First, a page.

No More Notebooks is an online wishlist website with a social aspect. Twenty year old Luke Harrison, the owner of No More Notebooks is currently in his final year of studying New Media at the University of Leeds, UK. He built the entire website from the ground up himself, which means low to no development costs!
You start off by adding a the plugin they provide you with to your browser. This gives you the ability to add items to your wishlist from the item page you’re browsing (amazon, etc) . Since this method isn’t quite 100% full proof, there’s also the ability to add in items manually.
You’re also not limited to having just one wishlist. You can have wishlists for different categories such as “Books I want for my birthday” or “Things that make me giggle”.
The second part of No More Notebooks is the social aspect. You can view other members wishlists, add them as a friend and comment on their “notepad”.
Another nice feature is that they have a built in price comparison system (kelkoo.co.uk) to help members find the best deals available. Two other notable features are the ability to subscribe to other users wishlists via RSS feeds, and the option to take another user’s wishlist and use it as your own.
Over the next couple of months there will be more features added, and the existing features will continue to be perfected. I think integrating No More Notebooks into existing social networking sites could be extremely beneficial for them. This looks like a promising young startup, and I’ll be curious to see how everything pans out.
Study Curve launched last August, after a year of development and beta testing. It is the brainchild of a Aaron Allina, a recent college graduate who had the idea when he was asked to do some computer programming on software that he had never heard of, and it took him weeks to finally find someone to help.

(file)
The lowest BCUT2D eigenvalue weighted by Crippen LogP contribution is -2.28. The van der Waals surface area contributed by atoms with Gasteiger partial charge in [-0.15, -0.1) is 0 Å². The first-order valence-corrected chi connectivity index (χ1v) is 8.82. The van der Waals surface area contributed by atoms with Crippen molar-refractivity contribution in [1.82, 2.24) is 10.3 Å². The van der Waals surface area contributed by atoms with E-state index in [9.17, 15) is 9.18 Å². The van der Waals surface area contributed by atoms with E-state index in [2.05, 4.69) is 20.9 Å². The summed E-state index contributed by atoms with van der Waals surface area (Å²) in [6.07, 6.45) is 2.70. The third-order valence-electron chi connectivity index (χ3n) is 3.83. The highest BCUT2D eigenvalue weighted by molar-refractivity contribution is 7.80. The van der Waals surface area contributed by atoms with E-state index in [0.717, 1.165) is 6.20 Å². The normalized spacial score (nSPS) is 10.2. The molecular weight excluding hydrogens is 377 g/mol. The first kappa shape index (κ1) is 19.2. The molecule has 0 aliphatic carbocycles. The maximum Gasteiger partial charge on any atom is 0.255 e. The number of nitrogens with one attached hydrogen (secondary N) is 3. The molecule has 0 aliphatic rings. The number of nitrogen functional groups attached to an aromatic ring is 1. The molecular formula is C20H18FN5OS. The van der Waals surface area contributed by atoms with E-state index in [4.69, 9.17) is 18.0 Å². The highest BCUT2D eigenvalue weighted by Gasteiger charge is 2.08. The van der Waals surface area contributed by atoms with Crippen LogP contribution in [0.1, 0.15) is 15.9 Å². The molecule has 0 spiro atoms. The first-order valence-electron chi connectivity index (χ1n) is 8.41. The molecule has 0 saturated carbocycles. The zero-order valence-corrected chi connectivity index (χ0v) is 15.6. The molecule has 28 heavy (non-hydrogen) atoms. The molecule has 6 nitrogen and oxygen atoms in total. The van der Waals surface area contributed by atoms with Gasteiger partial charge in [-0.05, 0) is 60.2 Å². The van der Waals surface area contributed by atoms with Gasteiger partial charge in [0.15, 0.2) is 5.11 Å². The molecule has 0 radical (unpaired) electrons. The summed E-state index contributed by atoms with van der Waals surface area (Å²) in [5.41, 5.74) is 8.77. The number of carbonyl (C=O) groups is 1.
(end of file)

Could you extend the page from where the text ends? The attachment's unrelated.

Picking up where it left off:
Allina thought it would be great to create a network where help was easy to find and the platform was equally easy to use. He began the development of Study Curve with the help of some students from a local university. The initial funding was between 50 – 100k, which came from years of savings, and from a couple family members. It seems quite steep, but what kind of things can you get for that kind of money? A Study Curve car for instance!
Since launch, schools have started using Study Curve as a student aid, and Study Curve has been recognized by the National School Board Association, the media, and are a finalist as “Educational Newcomer of the Year”.
We tried out Study Curve for ourselves, and we found extremely beneficial. During the signup process, you include courses that you have or are currently taken, as well as your general interests. Upon completion, you get prompted to your main page where it displays questions you can answer based on the information filled out. We didn’t have to dig through subjects we didn’t care about – we just got sent right there. The discussions were great, and everyone was very helpful. Study Curve also gives you the ability to rate other peoples answers, which is a great way to weed out the inaccurate answers. There’s also various social networking aspects, such as profiles, photo galleries, and groups.
Although startup costs seemed quite high, Study Curve looks like a promising site, and a fantastic resource for anyone in school.